Most men are under the quaint but naïve misconception that their female partners are the romantic halves of their relationship. My experience is some-what different, and yes, this might hurt.
In my opinion, women marry men for one of three reasons. They are good providers, handsome, or they serve some sort of practical purpose.
As a writer whose name is not Stephen King, and someone who doesn’t fall into the George Clooney category, looks wise, it was fairly easy for me to ascertain what group I fit into.
My wife married me because I can carry heavy things. She callously assessed how much shopping she does, looked at all her furniture, considered her many kitchen appliances, and thought to herself, he looks like a good carrier, he’ll do.
As carriers go, I am fairly reliable. I can cope with large shopping bags, refrigerators and the odd washing machine quite easily.
To add to my desirability, I am versatile enough to also be able to open the odd uncooperative olive jar or dig occasional holes in the garden (when supervised).
As a writer/carrier I come with another advantage. I tend to be fairly quiet. Some carrier models are sports fans and they can get a little rowdy from time to time. Generally, I can be left in the corner like a robust but unattractive house plant, and only be brought out as and when my services are required.
I am not blowing my own trumpet here, and I understand that I am far from perfect. Ideally, my beloved would like me to have been considerably smaller, and preferably pliable.
That way, I could be folded and stored in the kitchen drawer along with the can opener, the cheese grater, and that strange looking spoon that is used for making melon balls.
On the positive side, I am low maintenance and can be left sitting among the rubber plants, lilies and delicious monsters, typing away until needed. Feeding is simply a matter of a few cold beers and the occasional meal.
The rare exception to this is when I inadvertently hit a wrong button on the computer and fire a piece I am working on into some unknown parallel universe. This can result in a minor outbreak of bad language. At this point, my wife will calmly saunter across the room, run her fingers lightly over the keyboard, and pat me gently on the head as the page I require miraculously reappears.
One of the advantages of my position among the indoor shrubbery is that I get to listen in on one half of my wife’s many phone conversations. These tend to be among the highlights of my day. They often go something like this:
“Oh, hi Jean. I heard you just got a new washing machine.”
“Of course, you can borrow him. I’ll send him straight over.”
“No, don’t be silly. He’s a writer, he never does anything important.”
“Well, its only two blocks so he shouldn’t get lost, but if he’s not there in twenty minutes give me a call and I’ll go out and find him.”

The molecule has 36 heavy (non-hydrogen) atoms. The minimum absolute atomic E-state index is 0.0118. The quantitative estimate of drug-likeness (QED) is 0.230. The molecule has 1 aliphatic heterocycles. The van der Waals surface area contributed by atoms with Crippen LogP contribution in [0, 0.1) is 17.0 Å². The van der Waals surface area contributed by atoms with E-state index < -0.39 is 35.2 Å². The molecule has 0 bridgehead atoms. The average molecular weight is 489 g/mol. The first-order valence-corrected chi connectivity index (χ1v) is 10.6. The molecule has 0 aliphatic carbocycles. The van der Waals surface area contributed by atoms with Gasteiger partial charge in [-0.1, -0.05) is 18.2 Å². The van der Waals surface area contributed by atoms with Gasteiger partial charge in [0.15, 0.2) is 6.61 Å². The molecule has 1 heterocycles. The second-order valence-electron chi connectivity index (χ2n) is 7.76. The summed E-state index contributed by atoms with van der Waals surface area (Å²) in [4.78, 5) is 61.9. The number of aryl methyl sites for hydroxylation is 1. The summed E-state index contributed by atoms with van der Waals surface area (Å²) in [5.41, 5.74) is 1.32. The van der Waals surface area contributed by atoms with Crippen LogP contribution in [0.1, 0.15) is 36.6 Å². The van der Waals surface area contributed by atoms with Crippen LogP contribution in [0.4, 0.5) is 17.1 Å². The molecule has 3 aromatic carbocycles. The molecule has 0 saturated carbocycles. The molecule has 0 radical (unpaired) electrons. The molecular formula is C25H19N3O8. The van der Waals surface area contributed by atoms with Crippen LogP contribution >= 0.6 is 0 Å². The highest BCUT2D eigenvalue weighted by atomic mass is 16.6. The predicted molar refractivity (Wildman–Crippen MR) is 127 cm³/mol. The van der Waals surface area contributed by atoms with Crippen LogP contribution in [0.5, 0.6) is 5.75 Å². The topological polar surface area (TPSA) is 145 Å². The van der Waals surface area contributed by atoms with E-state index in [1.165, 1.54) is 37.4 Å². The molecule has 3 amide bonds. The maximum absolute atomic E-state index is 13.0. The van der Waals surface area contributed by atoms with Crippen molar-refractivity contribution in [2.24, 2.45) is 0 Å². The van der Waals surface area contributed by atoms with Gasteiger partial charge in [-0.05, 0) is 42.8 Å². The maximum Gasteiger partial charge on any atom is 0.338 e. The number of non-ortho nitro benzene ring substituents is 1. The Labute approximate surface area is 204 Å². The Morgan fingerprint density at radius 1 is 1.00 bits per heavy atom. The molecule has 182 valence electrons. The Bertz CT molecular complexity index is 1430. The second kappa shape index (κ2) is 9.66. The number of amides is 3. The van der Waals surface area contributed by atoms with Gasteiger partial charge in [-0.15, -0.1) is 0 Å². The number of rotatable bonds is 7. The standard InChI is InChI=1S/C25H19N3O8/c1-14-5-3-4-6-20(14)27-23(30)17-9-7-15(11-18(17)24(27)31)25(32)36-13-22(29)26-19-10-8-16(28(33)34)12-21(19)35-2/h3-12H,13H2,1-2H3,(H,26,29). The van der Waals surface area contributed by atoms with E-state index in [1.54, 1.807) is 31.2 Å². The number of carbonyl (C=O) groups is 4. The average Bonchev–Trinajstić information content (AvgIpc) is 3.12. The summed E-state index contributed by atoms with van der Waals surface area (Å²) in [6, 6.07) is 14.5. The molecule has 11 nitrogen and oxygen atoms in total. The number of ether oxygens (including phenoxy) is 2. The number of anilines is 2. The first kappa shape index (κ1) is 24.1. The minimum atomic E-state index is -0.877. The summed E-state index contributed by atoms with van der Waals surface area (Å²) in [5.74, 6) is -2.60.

“Sure, you can borrow the melon spoon as well, but I don’t think I should send it over with him. He’s bound to lose it or break it. I’ll bring it over myself later.”
I was surprised to learn that our wives have these sorts of conversation all the time and that the lending of carriers is quite a common arrangement.
I imagine if you fall into the rich or handsome categories, then husband lending rules are very different.
The one thing that all we carriers need to come to terms with is that we have a limited shelf life. One slipped disk or a slightly gammy knee and we cease to be fit for purpose.
Downstairs in our garage is a dark and musty cupboard. In it you will an assortment of retired household items including a broken Amstrad electronic typewriter, a slow cooker that became overzealous, and a fondue set. I have accepted that this is my eventual destiny and have resigned myself to my fate. On many occasions, I have imagined the telephone call following that sad event.
“Yes, it was a hiatus hernia. He’s totally useless now.”
“No, I’m not planning on getting another one.” Short burst of cruel laughter. “They take up so much space and they are forever messing up the laptop. Besides, with online shopping, most of the stuff I need gets delivered anyway and I have no plans of moving.”
“No, I definitely don’t want yours, thankyou very much. Those sports fan models are so noisy and you already mentioned there were flatulence issues.”
“Now that I have the space, I’m toying with the idea of getting some new houseplants.”
“Thanks, Jean. I will call if I need to borrow him but its unlikely. Say, you don’t want a fondue set, do you?”
I suspect that many men reading this article might become a little distressed once they understand just how ruthless our wives can be. The only comfort I can really offer is that in some species, the females eat their mate after sex, and at least we can console ourselves with the fact that we will be kept around for slightly longer than that.